The Syrian navy shelled two densely populated residential districts of the main Mediterranean port city of Latakia on Sunday.
"I can see the silhouettes of two grey vessels. They are firing their guns and the impact is landing on al-Raml al-Filistini and al-Shaab neighborhoods," one witness told Reuters by phone from Latakia, where tanks and armoured vehicles deployed three months ago to crush dissent against President Bashar Assad.
Tank fire killed at least eight people in Latakia on Sunday, residents said, bringing the total killed since the beginning of the assault
on Saturday to 10. The Syrian Observatory for Human Rights said nine civilians were killed and 25 wounded on Sunday.
Assad is from Syria's minority Alawite sect. Latakia is majority Sunni with a large Alawite population, encouraged by the state to move there with offers of cheap land and jobs.
Demonstrations against Assad during the five-month uprising against his autocratic rule have been biggest in Sunni neighborhoods of Latakia, including Salibiya in the center of the city and Raml al-Filistini and al-Shaab on the southern shore.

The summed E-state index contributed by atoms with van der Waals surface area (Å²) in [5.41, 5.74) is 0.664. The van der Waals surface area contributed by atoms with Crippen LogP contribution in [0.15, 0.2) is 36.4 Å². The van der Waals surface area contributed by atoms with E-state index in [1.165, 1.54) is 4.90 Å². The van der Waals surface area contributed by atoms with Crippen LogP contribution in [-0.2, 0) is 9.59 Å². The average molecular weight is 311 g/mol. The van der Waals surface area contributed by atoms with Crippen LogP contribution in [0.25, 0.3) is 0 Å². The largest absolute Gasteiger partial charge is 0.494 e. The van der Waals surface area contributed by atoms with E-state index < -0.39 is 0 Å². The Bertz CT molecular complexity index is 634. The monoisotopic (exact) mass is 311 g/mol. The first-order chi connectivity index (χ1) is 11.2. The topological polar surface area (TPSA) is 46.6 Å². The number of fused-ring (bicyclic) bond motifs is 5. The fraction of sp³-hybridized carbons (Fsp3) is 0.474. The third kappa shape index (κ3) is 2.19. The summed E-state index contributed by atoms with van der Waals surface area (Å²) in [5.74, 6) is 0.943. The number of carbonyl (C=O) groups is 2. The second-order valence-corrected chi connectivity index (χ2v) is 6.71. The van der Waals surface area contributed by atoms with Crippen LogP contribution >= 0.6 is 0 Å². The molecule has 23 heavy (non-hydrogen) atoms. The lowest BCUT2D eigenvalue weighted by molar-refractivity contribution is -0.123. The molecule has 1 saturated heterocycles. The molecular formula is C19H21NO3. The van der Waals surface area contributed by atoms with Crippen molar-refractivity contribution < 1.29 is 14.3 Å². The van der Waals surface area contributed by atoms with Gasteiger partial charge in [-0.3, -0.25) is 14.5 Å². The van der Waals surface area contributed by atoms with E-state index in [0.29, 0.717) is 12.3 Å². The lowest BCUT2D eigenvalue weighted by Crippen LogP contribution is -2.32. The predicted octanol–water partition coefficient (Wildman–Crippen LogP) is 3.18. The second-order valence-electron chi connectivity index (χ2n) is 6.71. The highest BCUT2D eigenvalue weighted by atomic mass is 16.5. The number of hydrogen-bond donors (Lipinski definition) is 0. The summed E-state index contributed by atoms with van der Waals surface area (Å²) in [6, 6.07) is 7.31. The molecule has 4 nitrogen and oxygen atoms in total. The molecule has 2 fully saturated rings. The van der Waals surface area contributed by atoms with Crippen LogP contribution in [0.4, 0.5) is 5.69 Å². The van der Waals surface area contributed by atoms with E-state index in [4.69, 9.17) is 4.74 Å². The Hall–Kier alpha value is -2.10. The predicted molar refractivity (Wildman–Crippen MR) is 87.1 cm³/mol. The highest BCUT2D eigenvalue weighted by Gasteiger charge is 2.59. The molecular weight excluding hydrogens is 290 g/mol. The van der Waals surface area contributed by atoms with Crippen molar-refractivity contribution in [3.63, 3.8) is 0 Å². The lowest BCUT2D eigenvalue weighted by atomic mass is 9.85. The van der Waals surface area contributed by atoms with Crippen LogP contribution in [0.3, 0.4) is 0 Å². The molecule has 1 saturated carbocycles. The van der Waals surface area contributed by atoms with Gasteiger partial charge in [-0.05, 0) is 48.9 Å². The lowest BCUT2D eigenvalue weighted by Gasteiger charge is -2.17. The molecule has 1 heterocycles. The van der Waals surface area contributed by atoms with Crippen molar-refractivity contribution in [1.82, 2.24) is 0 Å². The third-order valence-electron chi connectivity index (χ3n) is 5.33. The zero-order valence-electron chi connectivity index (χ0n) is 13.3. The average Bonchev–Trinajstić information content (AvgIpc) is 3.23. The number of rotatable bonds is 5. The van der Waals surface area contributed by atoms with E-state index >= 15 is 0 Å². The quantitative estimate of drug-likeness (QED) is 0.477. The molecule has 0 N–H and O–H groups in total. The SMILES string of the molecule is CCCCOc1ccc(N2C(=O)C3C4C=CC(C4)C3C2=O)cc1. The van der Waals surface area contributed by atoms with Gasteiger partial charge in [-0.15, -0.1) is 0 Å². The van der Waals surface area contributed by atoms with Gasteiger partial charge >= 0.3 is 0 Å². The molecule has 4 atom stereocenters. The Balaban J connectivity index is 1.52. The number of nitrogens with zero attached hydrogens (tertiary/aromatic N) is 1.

Troops and tanks have been besieging the two neighborhoods for months, residents say, with garbage going uncollected and electricity regularly being cut.
The use of naval artillery -- generally seen as an escalation on Assad's part -- comes as Saudi Arabia and its Gulf allies have taken the lead
from the Obama administration and recalled its ambassadors demanding an immediate halt to the violence in Syria.
The United States, which has yet to recall its ambassador to Syria, usually considered a pro-forma move when strong diplomatic disapprobation must be shown, has yet to impose sweeping sanctions on the Syrian regime -- instead targeting specific individuals -- or call for Assad's ouster.
Last week U.S. ambassador to Syria Robert Ford said he believed the "power and reputation" of the United States was sufficient to send Assad the message it was time for the bloodshed to stop.
"First of all, there is just the power, the reputation of the United States," Ford told ABC. "When I visited Hama, that was a statement and it got international attention that the American ambassador would go there. That’s leverage."
"In addition, because we have targeted specific individuals and worked with partners, especially in Europe, we are seeing some of those individuals and other people who fear being named on sanctions lists coming to us and saying maybe I need to rethink what I have been doing," Ford added.
Thus far Assad seems blithely unconcerned with the reputation or power of a United States unwilling to take broad material action to stop his regimes ongoing bloody crackdown on pro-reform protesters in the country.
Elswhere, at least 16 protesters were reported killed by Assad gunmen in Deir Al Zour on Saturday.
Rights observers say some 2,000 civilians have been killed by Assad gunmen to date.